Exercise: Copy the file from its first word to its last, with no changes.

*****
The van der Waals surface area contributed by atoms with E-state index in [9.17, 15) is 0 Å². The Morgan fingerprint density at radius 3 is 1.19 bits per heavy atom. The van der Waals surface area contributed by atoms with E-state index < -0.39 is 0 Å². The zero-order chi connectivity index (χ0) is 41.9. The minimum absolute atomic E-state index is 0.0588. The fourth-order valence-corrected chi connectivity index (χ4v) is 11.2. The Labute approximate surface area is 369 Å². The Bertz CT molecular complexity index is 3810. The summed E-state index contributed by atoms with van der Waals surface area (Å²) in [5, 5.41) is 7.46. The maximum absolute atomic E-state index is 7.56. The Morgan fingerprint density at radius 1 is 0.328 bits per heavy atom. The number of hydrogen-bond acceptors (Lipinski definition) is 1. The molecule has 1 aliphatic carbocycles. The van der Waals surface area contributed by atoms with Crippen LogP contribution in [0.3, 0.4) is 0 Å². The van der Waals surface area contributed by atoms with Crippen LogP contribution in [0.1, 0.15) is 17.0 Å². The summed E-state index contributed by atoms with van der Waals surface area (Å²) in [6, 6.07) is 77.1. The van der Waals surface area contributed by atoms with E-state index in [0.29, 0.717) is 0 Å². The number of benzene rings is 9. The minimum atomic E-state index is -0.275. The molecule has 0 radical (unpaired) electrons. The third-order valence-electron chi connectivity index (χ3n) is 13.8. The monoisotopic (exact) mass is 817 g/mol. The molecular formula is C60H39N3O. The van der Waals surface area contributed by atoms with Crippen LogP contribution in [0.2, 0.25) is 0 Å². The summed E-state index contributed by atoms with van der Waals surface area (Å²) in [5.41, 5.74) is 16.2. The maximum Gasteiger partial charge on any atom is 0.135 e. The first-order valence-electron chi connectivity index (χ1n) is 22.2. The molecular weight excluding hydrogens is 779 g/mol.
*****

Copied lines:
The van der Waals surface area contributed by atoms with E-state index in [9.17, 15) is 0 Å². The Morgan fingerprint density at radius 3 is 1.19 bits per heavy atom. The van der Waals surface area contributed by atoms with E-state index < -0.39 is 0 Å². The zero-order chi connectivity index (χ0) is 41.9. The minimum absolute atomic E-state index is 0.0588. The fourth-order valence-corrected chi connectivity index (χ4v) is 11.2. The Labute approximate surface area is 369 Å². The Bertz CT molecular complexity index is 3810. The summed E-state index contributed by atoms with van der Waals surface area (Å²) in [5, 5.41) is 7.46. The maximum absolute atomic E-state index is 7.56. The Morgan fingerprint density at radius 1 is 0.328 bits per heavy atom. The number of hydrogen-bond acceptors (Lipinski definition) is 1. The molecule has 1 aliphatic carbocycles. The van der Waals surface area contributed by atoms with Crippen LogP contribution in [0.3, 0.4) is 0 Å². The van der Waals surface area contributed by atoms with Crippen LogP contribution in [0.1, 0.15) is 17.0 Å². The summed E-state index contributed by atoms with van der Waals surface area (Å²) in [6, 6.07) is 77.1. The van der Waals surface area contributed by atoms with E-state index in [0.29, 0.717) is 0 Å². The number of benzene rings is 9. The minimum atomic E-state index is -0.275. The molecule has 0 radical (unpaired) electrons. The third-order valence-electron chi connectivity index (χ3n) is 13.8. The monoisotopic (exact) mass is 817 g/mol. The molecular formula is C60H39N3O. The van der Waals surface area contributed by atoms with Crippen LogP contribution in [0.2, 0.25) is 0 Å². The summed E-state index contributed by atoms with van der Waals surface area (Å²) in [5.41, 5.74) is 16.2. The maximum Gasteiger partial charge on any atom is 0.135 e. The first-order valence-electron chi connectivity index (χ1n) is 22.2. The molecular weight excluding hydrogens is 779 g/mol.